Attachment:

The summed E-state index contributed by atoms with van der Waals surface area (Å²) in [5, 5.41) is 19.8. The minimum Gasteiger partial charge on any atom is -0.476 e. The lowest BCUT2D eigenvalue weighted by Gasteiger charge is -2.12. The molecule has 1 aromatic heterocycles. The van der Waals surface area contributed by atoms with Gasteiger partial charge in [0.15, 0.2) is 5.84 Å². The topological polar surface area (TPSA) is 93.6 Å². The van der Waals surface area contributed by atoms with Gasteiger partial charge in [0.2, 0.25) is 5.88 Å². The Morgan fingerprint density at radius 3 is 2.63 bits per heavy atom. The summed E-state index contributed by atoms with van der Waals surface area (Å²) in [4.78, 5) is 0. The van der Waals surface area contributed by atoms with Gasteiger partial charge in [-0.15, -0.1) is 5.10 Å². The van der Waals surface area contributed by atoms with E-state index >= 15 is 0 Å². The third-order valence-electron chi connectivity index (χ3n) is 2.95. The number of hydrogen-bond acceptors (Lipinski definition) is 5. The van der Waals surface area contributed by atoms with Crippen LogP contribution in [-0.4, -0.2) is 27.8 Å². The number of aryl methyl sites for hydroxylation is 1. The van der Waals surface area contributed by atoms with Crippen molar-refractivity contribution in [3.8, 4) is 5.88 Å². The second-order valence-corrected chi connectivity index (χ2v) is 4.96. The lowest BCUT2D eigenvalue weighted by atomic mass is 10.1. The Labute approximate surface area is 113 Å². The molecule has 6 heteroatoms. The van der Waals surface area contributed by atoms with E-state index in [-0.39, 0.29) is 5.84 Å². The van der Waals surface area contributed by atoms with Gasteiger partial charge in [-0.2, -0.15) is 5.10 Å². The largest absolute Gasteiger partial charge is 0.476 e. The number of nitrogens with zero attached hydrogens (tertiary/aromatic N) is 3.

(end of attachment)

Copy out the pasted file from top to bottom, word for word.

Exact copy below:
The summed E-state index contributed by atoms with van der Waals surface area (Å²) in [5, 5.41) is 19.8. The minimum Gasteiger partial charge on any atom is -0.476 e. The lowest BCUT2D eigenvalue weighted by Gasteiger charge is -2.12. The molecule has 1 aromatic heterocycles. The van der Waals surface area contributed by atoms with Gasteiger partial charge in [0.15, 0.2) is 5.84 Å². The topological polar surface area (TPSA) is 93.6 Å². The van der Waals surface area contributed by atoms with Gasteiger partial charge in [0.2, 0.25) is 5.88 Å². The Morgan fingerprint density at radius 3 is 2.63 bits per heavy atom. The summed E-state index contributed by atoms with van der Waals surface area (Å²) in [4.78, 5) is 0. The van der Waals surface area contributed by atoms with Gasteiger partial charge in [-0.15, -0.1) is 5.10 Å². The van der Waals surface area contributed by atoms with E-state index >= 15 is 0 Å². The third-order valence-electron chi connectivity index (χ3n) is 2.95. The number of hydrogen-bond acceptors (Lipinski definition) is 5. The van der Waals surface area contributed by atoms with Crippen LogP contribution in [-0.4, -0.2) is 27.8 Å². The number of aryl methyl sites for hydroxylation is 1. The van der Waals surface area contributed by atoms with Crippen molar-refractivity contribution in [3.8, 4) is 5.88 Å². The second-order valence-corrected chi connectivity index (χ2v) is 4.96. The lowest BCUT2D eigenvalue weighted by atomic mass is 10.1. The Labute approximate surface area is 113 Å². The molecule has 6 heteroatoms. The van der Waals surface area contributed by atoms with E-state index in [-0.39, 0.29) is 5.84 Å². The van der Waals surface area contributed by atoms with Gasteiger partial charge in [-0.2, -0.15) is 5.10 Å². The largest absolute Gasteiger partial charge is 0.476 e. The number of nitrogens with zero attached hydrogens (tertiary/aromatic N) is 3.